The Corner

From Killing Terrorists to ‘Ameliorating Upstream Factors’

Earlier this week, the Obama administration released its much-anticipated “Lockerbie Letter,” in which, conservative critics charge, President Obama acceded to a decision by the United Kingdom to release the man responsible for murdering everyone on board Pan Am Flight 103.

The accusation was simple: Last August, Team Obama exerted pressure — allegedly at the same time as British Petroleum, though for other reasons — to have Lockerbie bomber Adbelbasset al-Megrahi released on grounds of compassion. Megrahi had been held by Scottish authorities since his conviction for the murder of 259 airline passengers and 11 bystanders, when Flight 103 exploded in December 1988. After delays and denials, the powers that be finally released an August 2009 letter from our embassy in London to the Scottish Ministry of Justice.

It was not the smoking gun some had hoped for, as the letter expressly states, in the words of the U.S. chargé d’affaires, that “the United States is not prepared to support Megrahi’s release on compassionate release or bail.” In the light of the heinous nature of his crime, the letter continues, “it would be most appropriate for Megrahi to remain imprisoned for the entirety of his sentence.”

Case closed? Not quite.

Unfortunately for the White House and the State Department, which perhaps saw the release as inevitable after former prime minister Tony Blair made efforts to negotiate a prisoner swap with Libya, the letter also states that the “U.S. position is that conditional release on compassionate grounds would be a far preferable alternative to prisoner transfer, which we strongly oppose.”

Not surprisingly, this sentence has set the blogosphere alight, with accusations from the right that the administration is soft on terrorism not only in rhetoric but in action. In response, the Democratic faithful — notably Media Matters’s Ben Dimiero, who accuses “unhinged” conservative commentators of writing “inane screeds” — claim that their foes suffer from paranoid delusions, citing the first half of the letter as proof that Team Obama is just as manly as its predecessor.

Now that the text of the letter is out, what does it tell us about how the Obama White House understands mass-murder terrorism and what it proposes to do about it?

A large and growing body of evidence shows that the Obama administration is “half-pregnant” when it comes to counterterrorism. The letter is a perfect example of its confused state. Either Megrahi’s crime is evil and he should rot in prison for the lives he took and the immense suffering he caused, or he should be released.

The text of the Lockerbie Letter is symptomatic of the confusion of Obama’s administration when it comes to dealing with the realities of the post-9/11 world. On the one hand, Obama has continued “hard-line” Bush-era policies. In some cases — such as the drone strikes that kill targeted terrorists in Pakistan — we have seen a drastic increase in and reaffirmation of such measures. At the same time, Obama has taken a bewilderingly soft line. From his decision to close the U.S. military prison at Guantanamo Bay to trying al-Qaeda prisoners in civilian courts, the administration demonstrates a belief that nothing changed on 9/11, and terrorism is just another crime.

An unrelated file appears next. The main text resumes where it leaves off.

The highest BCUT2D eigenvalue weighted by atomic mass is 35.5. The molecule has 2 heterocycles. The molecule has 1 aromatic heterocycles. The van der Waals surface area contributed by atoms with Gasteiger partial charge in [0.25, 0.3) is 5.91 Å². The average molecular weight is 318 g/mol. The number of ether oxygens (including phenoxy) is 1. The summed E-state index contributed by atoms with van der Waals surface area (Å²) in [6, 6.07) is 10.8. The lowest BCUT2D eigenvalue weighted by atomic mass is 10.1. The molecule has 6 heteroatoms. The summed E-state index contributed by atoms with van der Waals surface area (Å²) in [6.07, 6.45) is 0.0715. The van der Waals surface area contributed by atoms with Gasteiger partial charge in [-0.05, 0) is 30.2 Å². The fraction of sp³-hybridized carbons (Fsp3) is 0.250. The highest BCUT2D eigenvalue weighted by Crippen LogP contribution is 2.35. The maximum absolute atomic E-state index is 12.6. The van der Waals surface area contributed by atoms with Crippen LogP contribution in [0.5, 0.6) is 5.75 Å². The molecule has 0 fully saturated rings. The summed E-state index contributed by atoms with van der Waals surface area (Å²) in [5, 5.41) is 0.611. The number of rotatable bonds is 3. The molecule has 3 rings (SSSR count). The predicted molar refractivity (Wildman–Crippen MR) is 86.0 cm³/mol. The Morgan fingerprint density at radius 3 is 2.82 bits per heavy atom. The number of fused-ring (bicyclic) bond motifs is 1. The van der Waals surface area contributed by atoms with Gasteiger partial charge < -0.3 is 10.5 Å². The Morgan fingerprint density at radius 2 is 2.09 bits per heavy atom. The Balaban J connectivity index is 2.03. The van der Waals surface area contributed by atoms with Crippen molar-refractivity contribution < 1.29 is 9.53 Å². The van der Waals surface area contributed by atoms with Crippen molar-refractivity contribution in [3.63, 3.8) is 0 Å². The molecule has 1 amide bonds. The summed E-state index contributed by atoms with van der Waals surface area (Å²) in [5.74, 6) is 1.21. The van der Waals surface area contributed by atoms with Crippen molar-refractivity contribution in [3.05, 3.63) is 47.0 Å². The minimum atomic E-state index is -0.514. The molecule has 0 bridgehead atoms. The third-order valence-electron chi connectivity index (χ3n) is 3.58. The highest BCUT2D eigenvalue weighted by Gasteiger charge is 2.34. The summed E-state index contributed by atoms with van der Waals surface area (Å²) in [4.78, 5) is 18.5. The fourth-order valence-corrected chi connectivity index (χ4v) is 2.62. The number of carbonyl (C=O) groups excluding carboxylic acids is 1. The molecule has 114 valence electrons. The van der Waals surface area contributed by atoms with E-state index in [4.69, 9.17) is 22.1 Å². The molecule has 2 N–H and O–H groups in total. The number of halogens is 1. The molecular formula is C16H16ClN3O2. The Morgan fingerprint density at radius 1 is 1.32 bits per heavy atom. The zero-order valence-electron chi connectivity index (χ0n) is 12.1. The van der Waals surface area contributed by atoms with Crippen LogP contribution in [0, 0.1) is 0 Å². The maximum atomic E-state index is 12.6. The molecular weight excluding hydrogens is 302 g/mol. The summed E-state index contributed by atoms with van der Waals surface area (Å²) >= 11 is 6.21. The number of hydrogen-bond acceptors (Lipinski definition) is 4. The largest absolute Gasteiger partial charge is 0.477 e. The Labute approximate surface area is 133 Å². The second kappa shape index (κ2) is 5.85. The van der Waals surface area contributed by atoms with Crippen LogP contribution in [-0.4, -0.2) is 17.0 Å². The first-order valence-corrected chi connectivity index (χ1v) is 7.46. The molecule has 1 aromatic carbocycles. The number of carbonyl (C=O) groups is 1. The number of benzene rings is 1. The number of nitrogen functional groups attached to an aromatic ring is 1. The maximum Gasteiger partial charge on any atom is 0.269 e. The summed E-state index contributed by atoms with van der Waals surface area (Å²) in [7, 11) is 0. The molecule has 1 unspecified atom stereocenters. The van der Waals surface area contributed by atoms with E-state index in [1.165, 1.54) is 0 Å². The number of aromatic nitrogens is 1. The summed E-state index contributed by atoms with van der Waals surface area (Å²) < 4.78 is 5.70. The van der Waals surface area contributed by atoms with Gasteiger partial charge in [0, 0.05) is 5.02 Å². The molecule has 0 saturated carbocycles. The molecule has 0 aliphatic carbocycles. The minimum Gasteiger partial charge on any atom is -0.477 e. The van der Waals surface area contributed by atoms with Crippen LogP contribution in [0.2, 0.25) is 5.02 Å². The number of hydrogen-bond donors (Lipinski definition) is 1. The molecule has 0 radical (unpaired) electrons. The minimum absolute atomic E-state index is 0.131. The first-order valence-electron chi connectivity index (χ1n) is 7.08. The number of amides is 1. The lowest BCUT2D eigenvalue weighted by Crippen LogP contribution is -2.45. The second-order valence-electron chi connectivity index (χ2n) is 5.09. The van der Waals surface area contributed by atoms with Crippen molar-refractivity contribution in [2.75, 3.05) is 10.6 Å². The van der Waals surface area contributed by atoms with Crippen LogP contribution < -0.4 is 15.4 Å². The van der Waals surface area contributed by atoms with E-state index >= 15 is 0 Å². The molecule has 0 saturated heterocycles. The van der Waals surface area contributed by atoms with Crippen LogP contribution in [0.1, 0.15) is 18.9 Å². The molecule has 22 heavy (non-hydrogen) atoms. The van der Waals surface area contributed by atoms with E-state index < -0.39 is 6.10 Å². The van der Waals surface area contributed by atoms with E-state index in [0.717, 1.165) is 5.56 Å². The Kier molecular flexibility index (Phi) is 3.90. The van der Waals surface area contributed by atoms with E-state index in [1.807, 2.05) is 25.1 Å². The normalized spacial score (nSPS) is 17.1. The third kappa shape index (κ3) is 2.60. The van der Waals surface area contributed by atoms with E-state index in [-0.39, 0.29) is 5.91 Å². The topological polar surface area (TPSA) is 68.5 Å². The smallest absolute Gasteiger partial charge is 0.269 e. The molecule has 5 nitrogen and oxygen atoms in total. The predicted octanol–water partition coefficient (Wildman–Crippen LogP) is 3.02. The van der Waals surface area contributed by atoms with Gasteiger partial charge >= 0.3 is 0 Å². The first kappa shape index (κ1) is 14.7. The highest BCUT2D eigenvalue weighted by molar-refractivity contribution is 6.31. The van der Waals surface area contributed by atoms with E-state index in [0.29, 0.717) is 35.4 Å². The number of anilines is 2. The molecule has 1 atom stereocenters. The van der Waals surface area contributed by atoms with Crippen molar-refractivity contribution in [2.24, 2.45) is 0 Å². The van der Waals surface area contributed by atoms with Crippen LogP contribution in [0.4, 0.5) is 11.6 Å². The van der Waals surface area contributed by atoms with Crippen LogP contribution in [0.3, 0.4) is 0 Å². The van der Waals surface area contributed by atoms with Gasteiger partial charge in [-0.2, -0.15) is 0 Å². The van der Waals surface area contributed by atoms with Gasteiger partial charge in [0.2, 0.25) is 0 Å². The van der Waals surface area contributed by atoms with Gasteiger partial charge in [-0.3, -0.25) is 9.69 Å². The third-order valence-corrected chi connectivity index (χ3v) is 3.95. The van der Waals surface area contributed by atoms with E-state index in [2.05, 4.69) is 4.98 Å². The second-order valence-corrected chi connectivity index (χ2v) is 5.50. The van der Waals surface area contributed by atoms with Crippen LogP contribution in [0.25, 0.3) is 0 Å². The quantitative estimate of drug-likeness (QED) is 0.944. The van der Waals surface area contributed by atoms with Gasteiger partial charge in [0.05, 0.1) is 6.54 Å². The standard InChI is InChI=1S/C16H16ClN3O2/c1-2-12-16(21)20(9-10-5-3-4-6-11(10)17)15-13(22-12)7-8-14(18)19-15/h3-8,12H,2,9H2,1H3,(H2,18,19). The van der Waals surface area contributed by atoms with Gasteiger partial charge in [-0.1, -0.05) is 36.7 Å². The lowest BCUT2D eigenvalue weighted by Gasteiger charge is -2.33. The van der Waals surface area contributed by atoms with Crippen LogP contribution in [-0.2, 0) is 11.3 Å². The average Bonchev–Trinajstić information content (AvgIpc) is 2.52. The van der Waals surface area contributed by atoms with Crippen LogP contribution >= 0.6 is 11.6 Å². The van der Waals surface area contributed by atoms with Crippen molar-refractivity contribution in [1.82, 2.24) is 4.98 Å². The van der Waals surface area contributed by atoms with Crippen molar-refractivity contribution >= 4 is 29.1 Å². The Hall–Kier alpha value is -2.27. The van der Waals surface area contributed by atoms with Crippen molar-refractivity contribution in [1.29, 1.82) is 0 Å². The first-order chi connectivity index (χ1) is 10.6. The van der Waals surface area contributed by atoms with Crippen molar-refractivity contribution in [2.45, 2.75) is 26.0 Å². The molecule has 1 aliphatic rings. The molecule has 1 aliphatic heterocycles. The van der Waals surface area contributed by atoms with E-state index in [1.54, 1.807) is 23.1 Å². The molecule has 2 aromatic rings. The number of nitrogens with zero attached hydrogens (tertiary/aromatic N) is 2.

The president’s assistant for homeland security and counterterrorism, John Brennan, offered the best and fullest evidence of this worldview in a speech last week at CSIS. Informed observers see Brennan as the most influential person in the White House when it comes to America’s approach to al-Qaeda. As such, it should give all Americans pause when he introduces the concept of “upstream factors.”

This phrase refers to what social and political scientists used to call “root causes,” such as poverty, undereducation, and unemployment. According to Brennan, the United States must address these root causes and “ameliorate” them. If no one is poor, if all are well-educated and have jobs, goes the logic of his speech, then we will be safe. This despite that fact that all of the most dangerous terrorists we face, from bin Laden himself to the Nigerian underwear bomber, were rich, educated members of local elites. (For an exhaustive empirical study of this flawed theory, see former CIA counterterrorism officer Marc Sageman’s book Understanding Terror Networks.)

So which is it? Let mass murderers die in prison, or let them out? Kill members of al-Qaeda and the Taliban, or prosecute them in federal courts in Manhattan? Surge troops into Afghanistan, or feed all the world’s poor?

The Lockerbie Letter scandal will soon fade away, but the incoherence of the Obama administration’s counterterrorism policy will not. Hopefully it won’t take another attack on the American mainland to cure the administration of its schizophrenia.

Sebastian L. Gorka is military-affairs fellow with the Foundation for Defense of Democracy and contributing author and co-editor of Toward a Grand Strategy against Terrorism (McGraw-Hill 2010).

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